A snowstorm in the Sierra Nevada has shut down a highway in the mountains west of the Nevada-California line.

The National Weather Service says the storm could be like nothing experienced in Northern California and Southern Oregon for 20 years.

The California Highway Patrol said traffic on U.S. Interstate 80 was being held Tuesday on both sides of Donner Pass north of Lake Tahoe so crews could clear the highway of multiple spinouts and collisions.

There was no immediate report of any serious injuries. Authorities didn’t have an estimated time for reopening the interstate.

The Tahoe area is under a winter storm warning through Thursday afternoon.

The National Weather Service says winds gusting up to 85 mph could create blizzard conditions Tuesday night into Wednesday morning with up to 2 feet of snow possible at elevations above 7,000 feet.

‘Bomb Cyclone’ Weather Phenomenon

Authorities are reporting downed trees, power outages and heavy snow on mountain passes as a “bomb cyclone” approaches the Northern California and southern Oregon coast.

The center of the low-pressure system is expected to make landfall late Tuesday afternoon between Crescent City, California, and Brookings, Oregon.

NWS says the storm could be like nothing experienced in the area for 20 years.

Trees are down across U.S. Highway 101 just north of the California border in Oregon. Sporadic power outages are being reported across the region. Some coastal hotels say they’re prepared for big storms.

Winds are gusting at 70 mph in coastal areas, and waves of up to 32 feet are expected. A bomb cyclone is a rapid drop in air pressure.

NWS is urging people to wait to travel for Thanksgiving until the weather improves.

Photo of flight board at San Francisco Airport

Two men point toward plane arrivals on a flight information board at San Francisco International Airport in San Francisco, Tuesday, Nov. 26, 2019. Northern California and southern Oregon residents are bracing for a “bomb cyclone” that’s expected at one of the busiest travel times of the year. (AP Photo/Jeff Chiu)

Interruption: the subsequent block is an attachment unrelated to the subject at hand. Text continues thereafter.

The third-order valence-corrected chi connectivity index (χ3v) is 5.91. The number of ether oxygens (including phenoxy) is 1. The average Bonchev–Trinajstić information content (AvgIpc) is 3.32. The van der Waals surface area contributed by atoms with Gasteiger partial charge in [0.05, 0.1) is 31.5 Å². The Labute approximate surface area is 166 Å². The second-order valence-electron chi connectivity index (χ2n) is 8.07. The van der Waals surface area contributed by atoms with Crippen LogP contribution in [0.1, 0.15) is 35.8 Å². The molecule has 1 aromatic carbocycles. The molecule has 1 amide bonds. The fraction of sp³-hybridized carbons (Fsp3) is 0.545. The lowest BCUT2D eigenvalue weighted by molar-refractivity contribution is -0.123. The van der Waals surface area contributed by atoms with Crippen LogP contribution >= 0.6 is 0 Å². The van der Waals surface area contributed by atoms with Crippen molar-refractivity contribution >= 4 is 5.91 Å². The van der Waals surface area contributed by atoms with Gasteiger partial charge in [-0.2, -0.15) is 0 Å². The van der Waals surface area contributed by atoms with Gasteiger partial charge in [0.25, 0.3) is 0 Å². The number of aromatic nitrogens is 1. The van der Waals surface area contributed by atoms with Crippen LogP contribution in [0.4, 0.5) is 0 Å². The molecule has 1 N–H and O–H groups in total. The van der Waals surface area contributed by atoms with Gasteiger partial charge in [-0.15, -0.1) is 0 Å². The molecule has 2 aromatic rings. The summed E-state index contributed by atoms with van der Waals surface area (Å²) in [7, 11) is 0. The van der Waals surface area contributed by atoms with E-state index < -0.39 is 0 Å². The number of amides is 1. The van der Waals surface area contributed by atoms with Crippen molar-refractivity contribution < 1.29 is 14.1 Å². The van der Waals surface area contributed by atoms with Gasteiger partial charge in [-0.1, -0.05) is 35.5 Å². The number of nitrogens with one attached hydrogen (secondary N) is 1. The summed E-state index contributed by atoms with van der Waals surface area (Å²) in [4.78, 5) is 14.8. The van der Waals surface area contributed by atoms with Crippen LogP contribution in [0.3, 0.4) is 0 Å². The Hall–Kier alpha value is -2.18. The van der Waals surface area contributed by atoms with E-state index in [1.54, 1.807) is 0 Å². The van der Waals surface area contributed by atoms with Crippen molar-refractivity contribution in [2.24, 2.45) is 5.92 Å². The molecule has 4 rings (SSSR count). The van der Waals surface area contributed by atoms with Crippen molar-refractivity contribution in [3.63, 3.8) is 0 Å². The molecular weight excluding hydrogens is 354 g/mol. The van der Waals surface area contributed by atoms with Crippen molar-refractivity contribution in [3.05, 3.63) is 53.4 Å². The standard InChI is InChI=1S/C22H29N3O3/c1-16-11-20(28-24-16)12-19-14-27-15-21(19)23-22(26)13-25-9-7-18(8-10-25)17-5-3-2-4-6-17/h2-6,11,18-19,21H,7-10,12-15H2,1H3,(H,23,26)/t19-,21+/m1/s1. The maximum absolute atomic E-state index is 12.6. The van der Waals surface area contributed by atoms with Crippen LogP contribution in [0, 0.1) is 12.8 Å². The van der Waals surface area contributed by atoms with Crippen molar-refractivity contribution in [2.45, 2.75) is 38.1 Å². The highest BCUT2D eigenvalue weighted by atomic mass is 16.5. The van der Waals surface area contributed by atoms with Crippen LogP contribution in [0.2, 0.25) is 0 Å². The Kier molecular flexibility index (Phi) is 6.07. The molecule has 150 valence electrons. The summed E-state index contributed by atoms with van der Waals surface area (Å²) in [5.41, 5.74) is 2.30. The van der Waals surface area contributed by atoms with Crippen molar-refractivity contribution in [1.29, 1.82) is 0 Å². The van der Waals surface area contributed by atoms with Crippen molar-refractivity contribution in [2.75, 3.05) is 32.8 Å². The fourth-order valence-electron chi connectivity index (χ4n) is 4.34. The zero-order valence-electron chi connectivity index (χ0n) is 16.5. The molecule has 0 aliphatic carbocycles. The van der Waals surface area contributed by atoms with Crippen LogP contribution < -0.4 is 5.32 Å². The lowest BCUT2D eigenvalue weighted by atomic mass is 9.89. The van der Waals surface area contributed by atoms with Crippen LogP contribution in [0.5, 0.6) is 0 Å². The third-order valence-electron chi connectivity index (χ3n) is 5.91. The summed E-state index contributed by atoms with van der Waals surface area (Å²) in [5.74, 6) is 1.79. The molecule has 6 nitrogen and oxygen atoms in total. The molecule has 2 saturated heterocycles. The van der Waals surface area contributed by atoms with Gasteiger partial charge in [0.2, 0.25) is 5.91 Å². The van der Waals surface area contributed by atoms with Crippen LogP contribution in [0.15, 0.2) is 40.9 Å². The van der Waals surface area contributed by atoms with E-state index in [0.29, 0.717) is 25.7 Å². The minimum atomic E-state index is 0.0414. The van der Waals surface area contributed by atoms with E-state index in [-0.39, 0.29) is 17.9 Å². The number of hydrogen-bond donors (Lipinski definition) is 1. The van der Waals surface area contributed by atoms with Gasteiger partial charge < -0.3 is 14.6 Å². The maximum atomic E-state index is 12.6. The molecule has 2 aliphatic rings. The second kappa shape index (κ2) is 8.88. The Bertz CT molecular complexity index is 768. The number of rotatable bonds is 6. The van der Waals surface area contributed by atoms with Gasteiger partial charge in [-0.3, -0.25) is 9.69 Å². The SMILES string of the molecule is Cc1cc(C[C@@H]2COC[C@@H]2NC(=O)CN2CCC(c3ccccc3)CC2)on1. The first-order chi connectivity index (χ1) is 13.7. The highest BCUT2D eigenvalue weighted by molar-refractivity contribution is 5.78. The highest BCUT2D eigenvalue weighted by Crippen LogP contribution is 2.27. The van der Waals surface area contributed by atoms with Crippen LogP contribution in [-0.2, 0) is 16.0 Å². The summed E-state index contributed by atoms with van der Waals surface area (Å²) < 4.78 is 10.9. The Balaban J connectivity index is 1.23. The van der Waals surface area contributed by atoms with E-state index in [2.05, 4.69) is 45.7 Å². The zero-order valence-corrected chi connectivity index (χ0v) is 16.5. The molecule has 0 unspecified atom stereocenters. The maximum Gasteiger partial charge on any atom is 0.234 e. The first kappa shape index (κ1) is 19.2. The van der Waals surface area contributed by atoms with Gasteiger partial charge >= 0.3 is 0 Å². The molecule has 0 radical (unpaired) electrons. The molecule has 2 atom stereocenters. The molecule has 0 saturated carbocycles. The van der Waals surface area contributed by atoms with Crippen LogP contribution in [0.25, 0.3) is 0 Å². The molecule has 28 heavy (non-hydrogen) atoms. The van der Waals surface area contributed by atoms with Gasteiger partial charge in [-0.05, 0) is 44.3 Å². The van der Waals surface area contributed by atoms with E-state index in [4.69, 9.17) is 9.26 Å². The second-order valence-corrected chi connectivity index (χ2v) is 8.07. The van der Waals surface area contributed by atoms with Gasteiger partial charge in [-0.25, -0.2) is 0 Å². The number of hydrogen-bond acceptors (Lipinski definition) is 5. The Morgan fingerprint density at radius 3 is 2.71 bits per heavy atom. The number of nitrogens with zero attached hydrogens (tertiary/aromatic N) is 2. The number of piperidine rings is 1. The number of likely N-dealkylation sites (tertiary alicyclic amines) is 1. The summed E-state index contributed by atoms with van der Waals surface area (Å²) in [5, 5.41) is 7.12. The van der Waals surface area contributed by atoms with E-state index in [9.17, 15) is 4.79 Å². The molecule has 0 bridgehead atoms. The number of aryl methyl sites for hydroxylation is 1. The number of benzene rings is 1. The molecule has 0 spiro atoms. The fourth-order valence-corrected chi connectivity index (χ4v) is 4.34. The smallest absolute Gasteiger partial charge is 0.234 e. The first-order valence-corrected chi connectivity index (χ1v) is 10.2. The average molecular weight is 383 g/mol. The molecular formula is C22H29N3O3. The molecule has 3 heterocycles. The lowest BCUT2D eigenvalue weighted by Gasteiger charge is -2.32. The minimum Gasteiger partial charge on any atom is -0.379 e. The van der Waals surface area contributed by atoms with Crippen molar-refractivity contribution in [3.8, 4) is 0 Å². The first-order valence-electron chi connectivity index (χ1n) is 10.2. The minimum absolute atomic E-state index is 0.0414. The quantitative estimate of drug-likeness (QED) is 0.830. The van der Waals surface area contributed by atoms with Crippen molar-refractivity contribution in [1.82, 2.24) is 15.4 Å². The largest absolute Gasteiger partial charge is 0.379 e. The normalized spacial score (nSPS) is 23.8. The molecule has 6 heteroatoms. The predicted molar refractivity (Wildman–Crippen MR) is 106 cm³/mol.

Denver Airport Backlog

Operations are getting back to normal at Denver’s airport as a snowstorm moves out of Colorado but it could take days for airlines to accommodate travelers whose flights were canceled.

Officials say the storm dropped about 10 inches of snow at the airport. That led to the cancellation of about 30% of the airport’s average 1,600 daily flights, mostly for Southwest Airlines and United Airlines.

Southwest spokesman Brad Hawkins said Tuesday it will take “a couple of days” to accommodate stranded passengers on other flights because there are few available empty seats available during the heavy Thanksgiving travel period. That makes it harder for airlines to rebook passengers whose flights have been canceled.

The storm is expected to dump snow on the airport in Minneapolis but most snow is expected to fall overnight when few flights are scheduled.

Busy Travel Week

The AAA auto club says more than 55 million people will travel at least 50 miles from home over Thanksgiving, and the Transportation Safety Administration is predicting record numbers at airports.

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